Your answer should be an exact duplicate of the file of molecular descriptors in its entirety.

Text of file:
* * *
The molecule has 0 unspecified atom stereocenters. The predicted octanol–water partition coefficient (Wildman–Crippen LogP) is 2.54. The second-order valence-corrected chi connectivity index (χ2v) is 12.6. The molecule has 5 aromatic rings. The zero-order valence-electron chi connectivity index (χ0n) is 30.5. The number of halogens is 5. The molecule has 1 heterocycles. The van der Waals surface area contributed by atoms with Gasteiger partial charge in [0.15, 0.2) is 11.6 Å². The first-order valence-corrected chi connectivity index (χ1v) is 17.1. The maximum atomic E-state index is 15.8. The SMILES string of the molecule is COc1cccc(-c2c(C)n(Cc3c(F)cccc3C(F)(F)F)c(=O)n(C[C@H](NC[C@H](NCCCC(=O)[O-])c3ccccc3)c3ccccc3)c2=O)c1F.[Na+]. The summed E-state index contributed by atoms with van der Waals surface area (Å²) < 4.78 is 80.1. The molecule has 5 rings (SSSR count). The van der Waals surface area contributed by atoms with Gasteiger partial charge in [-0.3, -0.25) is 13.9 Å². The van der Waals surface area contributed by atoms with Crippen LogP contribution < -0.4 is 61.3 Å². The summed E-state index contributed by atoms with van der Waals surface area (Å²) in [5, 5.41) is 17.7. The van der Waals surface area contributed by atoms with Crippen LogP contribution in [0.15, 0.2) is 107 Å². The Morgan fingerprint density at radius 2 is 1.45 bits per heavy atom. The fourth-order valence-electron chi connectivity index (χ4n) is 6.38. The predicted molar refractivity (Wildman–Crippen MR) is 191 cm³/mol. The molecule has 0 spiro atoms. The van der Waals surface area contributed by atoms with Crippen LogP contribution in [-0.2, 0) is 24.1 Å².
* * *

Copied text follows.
The molecule has 0 unspecified atom stereocenters. The predicted octanol–water partition coefficient (Wildman–Crippen LogP) is 2.54. The second-order valence-corrected chi connectivity index (χ2v) is 12.6. The molecule has 5 aromatic rings. The zero-order valence-electron chi connectivity index (χ0n) is 30.5. The number of halogens is 5. The molecule has 1 heterocycles. The van der Waals surface area contributed by atoms with Gasteiger partial charge in [0.15, 0.2) is 11.6 Å². The first-order valence-corrected chi connectivity index (χ1v) is 17.1. The maximum atomic E-state index is 15.8. The SMILES string of the molecule is COc1cccc(-c2c(C)n(Cc3c(F)cccc3C(F)(F)F)c(=O)n(C[C@H](NC[C@H](NCCCC(=O)[O-])c3ccccc3)c3ccccc3)c2=O)c1F.[Na+]. The summed E-state index contributed by atoms with van der Waals surface area (Å²) < 4.78 is 80.1. The molecule has 5 rings (SSSR count). The van der Waals surface area contributed by atoms with Gasteiger partial charge in [-0.3, -0.25) is 13.9 Å². The van der Waals surface area contributed by atoms with Crippen LogP contribution < -0.4 is 61.3 Å². The summed E-state index contributed by atoms with van der Waals surface area (Å²) in [5, 5.41) is 17.7. The van der Waals surface area contributed by atoms with Crippen LogP contribution in [0.15, 0.2) is 107 Å². The Morgan fingerprint density at radius 2 is 1.45 bits per heavy atom. The fourth-order valence-electron chi connectivity index (χ4n) is 6.38. The predicted molar refractivity (Wildman–Crippen MR) is 191 cm³/mol. The molecule has 0 spiro atoms. The van der Waals surface area contributed by atoms with Crippen LogP contribution in [-0.2, 0) is 24.1 Å².